Squaring his shoulders more than in recent starts, Tanaka allowed five hits, walked none and threw 76 of 111 pitches for strikes. He got 25 swings and misses - his most in the majors - and the usually undemonstrative 28-year-old tipped his cap to applauding fans while he walked to the dugout.

Tanaka was booed loudly in his previous home start, when he was chased by Houston after allowing three homers and eight runs in 1 2/3 innings. And he had been pounded for 14 runs over 4 2/3 innings in his previous two outings.

His return to form not surprisingly took place with Austin Romine behind the plate. Tanaka has a 2.21 ERA when pitching to Romine and a 12.27 ERA to Gary Sanchez, New York's No. 1 catcher.

Tanaka struck out eight of first 11 batters and nine of his opening 15. He fanned Mark Canha in a 10-pitch at-bat leading off the eighth, then was replaced after Rosales' hit to center.

Clippard threw past first baseman Chris Carter for an error that allowed Rosales to reach third, and Rajai Davis hit a two-hopper to third baseman Chase Headley, who threw to the plate in time for Romine to tag Rosales, who slid headfirst.

Matt Joyce, who had struck out his first three times up, drew a walk and Lowie singled to right as Rajai Davis came home and Joyce took third. Khris Davis grounded to Gregorius, who stopped the ball with a slide deep in the hole, and Davis just beat the shortstop's throw.

FLEET WEEK

The crowd of 39,044 included many sailors in their naval whites.

TRAINER'S ROOM

Athletics: Graveman and RHP Jesse Hahn are likely both headed to the DL with ailing shoulders. ... 1B Yonder Alonso missed his second straight start because of a sore right wrist, an injury sustained when hit by a pitch from Miami's Jarlin Garcia on Tuesday.

Yankees: A day after CF Jacoby Ellsbury went on the seven-day concussion DL, Yankees manager Joe Girardi said it was hard to predict when he will return . The medical staff was determining what Ellsbury can do. "It won't be much for a few days," he said. ... Chapman is to play catch Saturday, his first baseball activity since May 12.

UP NEXT

LHP CC Sabathia (4-2) pitches Saturday for the Yankees after winning consecutive starts for the first time since June 10 and 16 last year. RHP Jharel Cotton, 3-4 with a 5.68 ERA before he was optioned to Triple-A Nashville on May 11, will be recalled to start for Oakland. We was 2-0 with a 2.25 ERA in a pair of minor league starts.

Draymond fully appreciates 'witnessing greatness' of Warriors-Cavs trilogy

Draymond fully appreciates 'witnessing greatness' of Warriors-Cavs trilogy

OAKLAND -- The hoops historian Draymond Green has a message for those with short memories and cynical outlooks.

The NBA is never better than when The Finals have legendary potential, as is the case with the Warriors and Cavaliers, who next week become the first teams to meet three consecutive seasons to determine a champion.

“It’s a great thing for the league, contrary to popular belief,” Green said Friday after Warriors practice.

Warriors-Cavs Part III is, in fact, a fantastic boon for the league. Interest will peak. Ratings will soar. Storylines will cascade down every mountain, knoll and molehill.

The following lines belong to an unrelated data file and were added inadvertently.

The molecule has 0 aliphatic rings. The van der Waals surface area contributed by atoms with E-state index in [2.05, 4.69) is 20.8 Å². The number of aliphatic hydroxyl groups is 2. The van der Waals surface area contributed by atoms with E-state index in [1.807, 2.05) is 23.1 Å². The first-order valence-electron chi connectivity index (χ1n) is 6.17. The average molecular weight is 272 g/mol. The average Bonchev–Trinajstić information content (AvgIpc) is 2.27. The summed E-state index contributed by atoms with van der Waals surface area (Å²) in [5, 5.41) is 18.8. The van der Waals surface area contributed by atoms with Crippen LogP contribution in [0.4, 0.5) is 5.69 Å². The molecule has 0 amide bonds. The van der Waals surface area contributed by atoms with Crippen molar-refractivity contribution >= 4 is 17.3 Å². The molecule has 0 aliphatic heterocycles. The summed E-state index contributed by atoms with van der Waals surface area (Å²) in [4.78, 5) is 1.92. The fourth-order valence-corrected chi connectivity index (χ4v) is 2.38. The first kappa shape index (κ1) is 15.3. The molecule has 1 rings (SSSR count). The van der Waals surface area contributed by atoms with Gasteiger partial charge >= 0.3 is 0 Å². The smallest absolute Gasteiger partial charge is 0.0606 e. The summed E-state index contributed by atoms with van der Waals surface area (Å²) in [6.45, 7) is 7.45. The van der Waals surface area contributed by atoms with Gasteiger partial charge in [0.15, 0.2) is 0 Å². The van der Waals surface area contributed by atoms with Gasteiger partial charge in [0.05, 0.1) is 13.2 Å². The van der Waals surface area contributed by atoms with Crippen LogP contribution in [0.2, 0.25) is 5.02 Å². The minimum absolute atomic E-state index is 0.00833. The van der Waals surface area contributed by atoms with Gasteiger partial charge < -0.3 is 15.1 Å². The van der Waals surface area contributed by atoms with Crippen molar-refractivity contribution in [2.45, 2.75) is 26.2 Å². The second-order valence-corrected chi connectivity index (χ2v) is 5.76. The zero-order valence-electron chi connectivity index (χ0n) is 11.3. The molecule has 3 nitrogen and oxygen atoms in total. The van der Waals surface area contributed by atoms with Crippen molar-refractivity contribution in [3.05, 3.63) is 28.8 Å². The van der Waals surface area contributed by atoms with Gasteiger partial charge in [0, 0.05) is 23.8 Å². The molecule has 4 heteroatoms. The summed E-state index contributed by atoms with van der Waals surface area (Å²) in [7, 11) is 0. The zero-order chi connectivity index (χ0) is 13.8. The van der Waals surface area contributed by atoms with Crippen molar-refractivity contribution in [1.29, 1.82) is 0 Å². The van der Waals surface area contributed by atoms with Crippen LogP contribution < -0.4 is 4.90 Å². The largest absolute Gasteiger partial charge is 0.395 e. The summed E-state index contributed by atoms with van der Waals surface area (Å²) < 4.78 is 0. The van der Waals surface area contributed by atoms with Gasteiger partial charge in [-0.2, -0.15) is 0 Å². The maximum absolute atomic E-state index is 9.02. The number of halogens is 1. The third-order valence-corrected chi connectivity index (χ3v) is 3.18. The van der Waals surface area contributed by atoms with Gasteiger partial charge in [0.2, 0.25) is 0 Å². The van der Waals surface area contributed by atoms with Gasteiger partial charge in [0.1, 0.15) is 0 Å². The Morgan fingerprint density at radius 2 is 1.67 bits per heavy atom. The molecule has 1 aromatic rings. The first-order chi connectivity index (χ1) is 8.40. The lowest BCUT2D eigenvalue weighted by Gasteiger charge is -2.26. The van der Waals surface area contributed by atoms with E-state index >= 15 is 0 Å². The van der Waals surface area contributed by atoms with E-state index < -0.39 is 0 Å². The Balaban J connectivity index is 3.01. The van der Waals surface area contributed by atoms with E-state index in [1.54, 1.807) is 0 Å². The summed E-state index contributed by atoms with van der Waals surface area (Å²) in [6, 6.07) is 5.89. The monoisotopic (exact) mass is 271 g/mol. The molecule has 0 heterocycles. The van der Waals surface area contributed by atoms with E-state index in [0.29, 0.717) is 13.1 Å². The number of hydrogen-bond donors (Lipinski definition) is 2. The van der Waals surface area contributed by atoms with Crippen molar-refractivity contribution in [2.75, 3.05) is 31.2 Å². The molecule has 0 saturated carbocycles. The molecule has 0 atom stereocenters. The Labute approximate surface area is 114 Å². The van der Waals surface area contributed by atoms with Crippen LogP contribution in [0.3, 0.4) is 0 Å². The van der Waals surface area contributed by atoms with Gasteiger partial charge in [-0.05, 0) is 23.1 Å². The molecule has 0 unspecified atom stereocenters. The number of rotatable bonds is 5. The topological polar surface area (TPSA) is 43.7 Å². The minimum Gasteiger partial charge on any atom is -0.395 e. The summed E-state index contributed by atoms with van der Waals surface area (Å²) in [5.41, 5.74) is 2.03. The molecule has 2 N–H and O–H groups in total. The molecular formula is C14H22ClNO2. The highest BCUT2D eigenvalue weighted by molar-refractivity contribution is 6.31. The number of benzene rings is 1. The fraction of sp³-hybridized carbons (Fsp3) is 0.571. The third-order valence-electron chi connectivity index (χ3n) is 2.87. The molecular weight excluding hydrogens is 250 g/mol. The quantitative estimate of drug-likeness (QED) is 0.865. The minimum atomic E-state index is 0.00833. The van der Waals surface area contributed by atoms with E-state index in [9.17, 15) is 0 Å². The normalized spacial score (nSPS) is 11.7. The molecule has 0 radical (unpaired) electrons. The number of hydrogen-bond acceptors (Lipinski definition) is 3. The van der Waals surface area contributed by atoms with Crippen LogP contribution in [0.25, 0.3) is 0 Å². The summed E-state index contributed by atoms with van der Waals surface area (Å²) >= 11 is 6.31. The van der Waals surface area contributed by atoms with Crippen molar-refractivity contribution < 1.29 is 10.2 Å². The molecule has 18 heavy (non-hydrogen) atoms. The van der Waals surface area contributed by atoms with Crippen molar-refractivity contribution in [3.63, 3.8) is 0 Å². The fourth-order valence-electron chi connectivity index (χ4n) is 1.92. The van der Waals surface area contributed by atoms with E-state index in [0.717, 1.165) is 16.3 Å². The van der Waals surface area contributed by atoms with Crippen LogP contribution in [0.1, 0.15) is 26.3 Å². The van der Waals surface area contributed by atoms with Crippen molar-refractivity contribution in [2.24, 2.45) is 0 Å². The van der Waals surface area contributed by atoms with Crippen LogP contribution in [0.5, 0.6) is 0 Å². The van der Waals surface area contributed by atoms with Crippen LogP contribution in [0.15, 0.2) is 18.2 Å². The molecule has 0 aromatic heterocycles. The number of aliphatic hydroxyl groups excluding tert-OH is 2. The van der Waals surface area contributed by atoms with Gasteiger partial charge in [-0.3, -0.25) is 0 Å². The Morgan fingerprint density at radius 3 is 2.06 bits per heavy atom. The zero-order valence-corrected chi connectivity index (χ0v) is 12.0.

“Right now, you’re witnessing greatness -- two great teams, great players,” Green said. “That’s what it is. It probably won’t be appreciated until it’s over. Say we meet again next year? It still won’t be appreciated -- until we don’t meet again and you realize what you had.”

What fans have is history made, with more in the making.

The Warriors enter The Finals after an unprecedented 12-0 start to the playoffs, becoming the first team to complete three four-game sweeps in a single postseason.

Another sweep, and it’s not inconceivable, would make these Warriors the first team in NBA history with a perfect postseason -- give them the distinction of having the best postseason in American sports history.

The Cavaliers enter The Finals after a 12-1 start and, moreover, with the reheated debate over whether LeBron James has a body of work that equals or surpasses that of Michael Jordan. James is one game removed from surpassing Jordan to become No. 1 on the all-time list for playoff scoring and will make his seventh consecutive appearance in The Finals, something Jordan never did.

Though a Cleveland victory would bolster any argument in James’ favor, a Cleveland loss might be enough to close the case in Jordan’s favor insofar as his Bulls reached six NBA Finals and won them all.

Warriors-Cavaliers has the potential to go beyond what most believe to be the most epic of postseason rivals, that being the Magic Johnson and the Lakers versus Larry Bird and the Celtics. They met only three times (1984, ’85 and ’87) but the NBA went a full 10 seasons with one team or the other in The Finals.

Being a student of the game, Green quite likely knows that -- as well as having a complete understanding of the possibilities ahead.

Even if he suspects others may not.

“But you usually don’t appreciate something until you don’t have it any more,” he said. “Maybe there’s just a lack of appreciation for greatness. When you look at the situation, most people have never reached greatness. So, maybe there’s just not an understanding of what you’re watching.

“I appreciate it. I’m happy we’ve been able to steam-roll people, and I love the fact that they’ve been able to steam-roll people. I just love great things. And I think right now we’ve found two great teams.”